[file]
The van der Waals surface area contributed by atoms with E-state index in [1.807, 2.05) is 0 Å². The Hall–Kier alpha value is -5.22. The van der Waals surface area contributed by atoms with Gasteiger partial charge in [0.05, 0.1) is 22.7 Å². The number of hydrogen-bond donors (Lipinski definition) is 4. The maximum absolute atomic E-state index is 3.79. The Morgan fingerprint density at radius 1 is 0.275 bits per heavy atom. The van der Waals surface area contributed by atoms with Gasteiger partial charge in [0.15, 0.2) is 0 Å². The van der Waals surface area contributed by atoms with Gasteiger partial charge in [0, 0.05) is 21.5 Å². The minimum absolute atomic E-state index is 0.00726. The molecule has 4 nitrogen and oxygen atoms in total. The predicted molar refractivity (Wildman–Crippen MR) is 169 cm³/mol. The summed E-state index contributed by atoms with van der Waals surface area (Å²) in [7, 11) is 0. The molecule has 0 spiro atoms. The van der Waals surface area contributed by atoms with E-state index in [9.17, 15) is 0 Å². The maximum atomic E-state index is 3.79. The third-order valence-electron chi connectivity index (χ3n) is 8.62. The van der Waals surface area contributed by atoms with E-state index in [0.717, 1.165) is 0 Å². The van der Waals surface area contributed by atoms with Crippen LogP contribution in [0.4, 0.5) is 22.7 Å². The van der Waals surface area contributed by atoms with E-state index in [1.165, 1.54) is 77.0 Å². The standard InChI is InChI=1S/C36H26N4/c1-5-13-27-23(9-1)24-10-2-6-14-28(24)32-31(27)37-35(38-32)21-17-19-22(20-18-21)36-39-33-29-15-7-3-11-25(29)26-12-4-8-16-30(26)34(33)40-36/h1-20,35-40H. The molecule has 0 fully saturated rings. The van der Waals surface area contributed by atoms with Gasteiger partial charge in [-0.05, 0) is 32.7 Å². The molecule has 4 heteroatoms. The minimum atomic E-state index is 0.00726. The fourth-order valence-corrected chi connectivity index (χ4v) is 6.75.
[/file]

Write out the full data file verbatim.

The van der Waals surface area contributed by atoms with E-state index in [1.807, 2.05) is 0 Å². The Hall–Kier alpha value is -5.22. The van der Waals surface area contributed by atoms with Gasteiger partial charge in [0.05, 0.1) is 22.7 Å². The number of hydrogen-bond donors (Lipinski definition) is 4. The maximum absolute atomic E-state index is 3.79. The Morgan fingerprint density at radius 1 is 0.275 bits per heavy atom. The van der Waals surface area contributed by atoms with Gasteiger partial charge in [0.15, 0.2) is 0 Å². The van der Waals surface area contributed by atoms with Gasteiger partial charge in [0, 0.05) is 21.5 Å². The minimum absolute atomic E-state index is 0.00726. The molecule has 4 nitrogen and oxygen atoms in total. The predicted molar refractivity (Wildman–Crippen MR) is 169 cm³/mol. The summed E-state index contributed by atoms with van der Waals surface area (Å²) in [7, 11) is 0. The molecule has 0 spiro atoms. The van der Waals surface area contributed by atoms with E-state index in [9.17, 15) is 0 Å². The maximum atomic E-state index is 3.79. The third-order valence-electron chi connectivity index (χ3n) is 8.62. The van der Waals surface area contributed by atoms with E-state index in [0.717, 1.165) is 0 Å². The van der Waals surface area contributed by atoms with Crippen LogP contribution in [0.4, 0.5) is 22.7 Å². The van der Waals surface area contributed by atoms with E-state index in [1.165, 1.54) is 77.0 Å². The standard InChI is InChI=1S/C36H26N4/c1-5-13-27-23(9-1)24-10-2-6-14-28(24)32-31(27)37-35(38-32)21-17-19-22(20-18-21)36-39-33-29-15-7-3-11-25(29)26-12-4-8-16-30(26)34(33)40-36/h1-20,35-40H. The molecule has 0 fully saturated rings. The van der Waals surface area contributed by atoms with Gasteiger partial charge in [-0.05, 0) is 32.7 Å². The molecule has 4 heteroatoms. The minimum atomic E-state index is 0.00726. The fourth-order valence-corrected chi connectivity index (χ4v) is 6.75.